Home > 1900, 20th Century, American Literature, Novella, Stein Gertrude > A simple but domineering heart

A simple but domineering heart

December 19, 2011 Leave a comment Go to comments

The Good Anna by Gertrude Stein. 1909. Translated into French by Raymond Schwab. (La brave Anna)

I’ve been to the exhibition Matisse, Cézanne, Picasso… The Stein Family, in Paris. It tells the story of the Stein family and their incredible impact on arts at the beginning of the 20th Century. I thought it was a good opportunity to discover Gertrude Stein as a writer. Wandering in the museum library, I came across The Good Anna, a novella excerpted from the collection Three Lives.

The Good Anna relates the life and death of an American servant of German origin.

The good Anna was a small, spare, German woman, at this time about forty years of age. Her face was worn, her cheeks were thin, her mouth drawn and firm and her light blue eyes were very bright. Sometimes there were full of lightning and sometimes full of humor, but they were always sharp and clear.

She lives a simple life, has a simple but domineering mind. She likes to run her master’s house her own way. This is why Anna always chooses bachelors or spinsters as an employer. She selects fat and lazy women who won’t interfere in her ways. She can do as she pleases. Anna is stubborn, full of principles, scorns the people and animal she loves and don’t behave according to her standards. Her set of rules emphasizes on chastity, hygiene and hard work.

The good Anna had high ideals for canine chastity and discipline

She’s a caretaker though but she can only express her concern through tough love and rough advice. Her life is at other people’s service. Her mistresses, her friends, her family benefit from her energetic work and thrifty demeanor. She’s the kind of generous woman who meddles with your life when she cares for you. She’s the personification of the phrase Hell is paved with good intentions. If you’re an independent and free mind, you feel guilty if you hold a grudge against her because she means well but she gets on your nerves.

The story reminded me of A Simple Heart by Flaubert and I think the reference is intentional. On the one hand, A Simple Heart is a novella included in a volume entitled Three Tales just as The Good Anna is a part of Three Lives. On the second hand, Gertrude Stein nudges the reader in that direction when one of Anna’s employers gives her a parrot. But unlike Félicité, Anna never gets attached to the parrot, preferring her old dog Baby.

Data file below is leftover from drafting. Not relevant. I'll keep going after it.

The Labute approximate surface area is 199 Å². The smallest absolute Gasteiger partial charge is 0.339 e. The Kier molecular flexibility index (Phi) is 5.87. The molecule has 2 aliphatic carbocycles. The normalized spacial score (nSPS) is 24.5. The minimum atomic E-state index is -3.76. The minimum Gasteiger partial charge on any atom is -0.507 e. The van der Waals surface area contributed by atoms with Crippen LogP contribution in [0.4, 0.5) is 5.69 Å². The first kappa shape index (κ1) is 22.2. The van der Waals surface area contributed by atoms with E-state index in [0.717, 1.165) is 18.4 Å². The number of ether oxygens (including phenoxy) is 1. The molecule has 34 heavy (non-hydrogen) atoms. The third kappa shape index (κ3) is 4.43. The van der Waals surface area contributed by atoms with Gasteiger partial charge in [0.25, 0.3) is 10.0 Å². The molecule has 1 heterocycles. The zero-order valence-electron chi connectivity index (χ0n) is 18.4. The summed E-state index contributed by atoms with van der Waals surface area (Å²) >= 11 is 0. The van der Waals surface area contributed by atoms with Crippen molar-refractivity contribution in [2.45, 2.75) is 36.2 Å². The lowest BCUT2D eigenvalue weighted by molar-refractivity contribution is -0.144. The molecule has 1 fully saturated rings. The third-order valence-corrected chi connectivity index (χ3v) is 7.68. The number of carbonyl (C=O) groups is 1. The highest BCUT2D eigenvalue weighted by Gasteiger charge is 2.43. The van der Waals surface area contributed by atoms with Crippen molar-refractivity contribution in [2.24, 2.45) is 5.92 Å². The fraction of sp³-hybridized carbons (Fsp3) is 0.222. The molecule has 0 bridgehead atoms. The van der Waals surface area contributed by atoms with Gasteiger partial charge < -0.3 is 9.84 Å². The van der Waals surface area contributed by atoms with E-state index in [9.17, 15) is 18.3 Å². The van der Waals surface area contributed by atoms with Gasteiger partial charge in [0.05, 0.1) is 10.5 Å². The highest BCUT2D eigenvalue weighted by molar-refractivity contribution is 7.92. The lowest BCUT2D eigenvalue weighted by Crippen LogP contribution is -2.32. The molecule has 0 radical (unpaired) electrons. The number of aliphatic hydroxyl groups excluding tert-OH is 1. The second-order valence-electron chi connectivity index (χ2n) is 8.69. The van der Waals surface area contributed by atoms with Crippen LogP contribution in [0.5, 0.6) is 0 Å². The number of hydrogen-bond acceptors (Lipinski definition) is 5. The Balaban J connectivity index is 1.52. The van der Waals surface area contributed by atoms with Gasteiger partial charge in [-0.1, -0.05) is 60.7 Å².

The story isn’t new but it’s interesting to read about a servant who’s obliging but not servile. Anna knows her temper and is lucid enough to get around the problem and choose the appropriate masters. I couldn’t help thinking: if Anna had been a man, what kind of life would she have had with such a character?

I’ve learnt at the exhibition that Gertrude Stein’s style was influenced by her relationship with painters. She makes an abundant use of adjectives like touches of paint on a painting. Matisse painted with large and colorful strokes. Stein depicts characters and situation with verbal strokes made of adjectives.

An earthly, uncouth, servile peasant creature old Katy surely was. She stood there on the white stone steps of the little red brick house, with her bony, square dull head with its thin, tanned, toughened skin and its sparse and kinky grizzled hair, and her strong, squat figure a little overmade on the right side, clothed in her blue striped cotton dress, all clean and always washed but rough and harsh to see.

It’s not unpleasant but a little raw, straightforward. Fauve?

Picasso painted Les demoiselles d’Avignon in 1907, de-structuring the usual perspective. In the meanwhile, she was making attempts with the structure of phrases.

Miss Mathilde passait l’océan chaque été et restait absente plusieurs mois. Miss Mathilda every summer went away across the ocean to be gone several months.

I’ve read the novella in French, in a 1954 translation by Raymond Schwab. The sentence puzzled me and I wanted to know how the English sounded like. Doesn’t it sound unusual in English too? Anyway it’s more comprehensible in English than in French. And that one?

Elle ne comprenait pas ce qu’Anna voulait dire par ce qu’elle avait dit. She did not understand what Anna meant by what she said.

In other times, the phrases sounded strange, but only in French, which means the translation isn’t that good.

Maintenant tous les emballages étaient faits et dans quelques jours Miss Mary devait aller dans la nouvelle maison, où les jeunes gens étaient prêts à la recevoir. All the packing was now done and in a few days Miss Mary was to go to the new house, where the young people were ready for her coming.

And I’m not even speaking of translating names and including long forgotten French references such as Uniprix, which always irritates me. I see the point of translating nicknames but changing Peter into Pierre sounds unnecessary and even disturbing.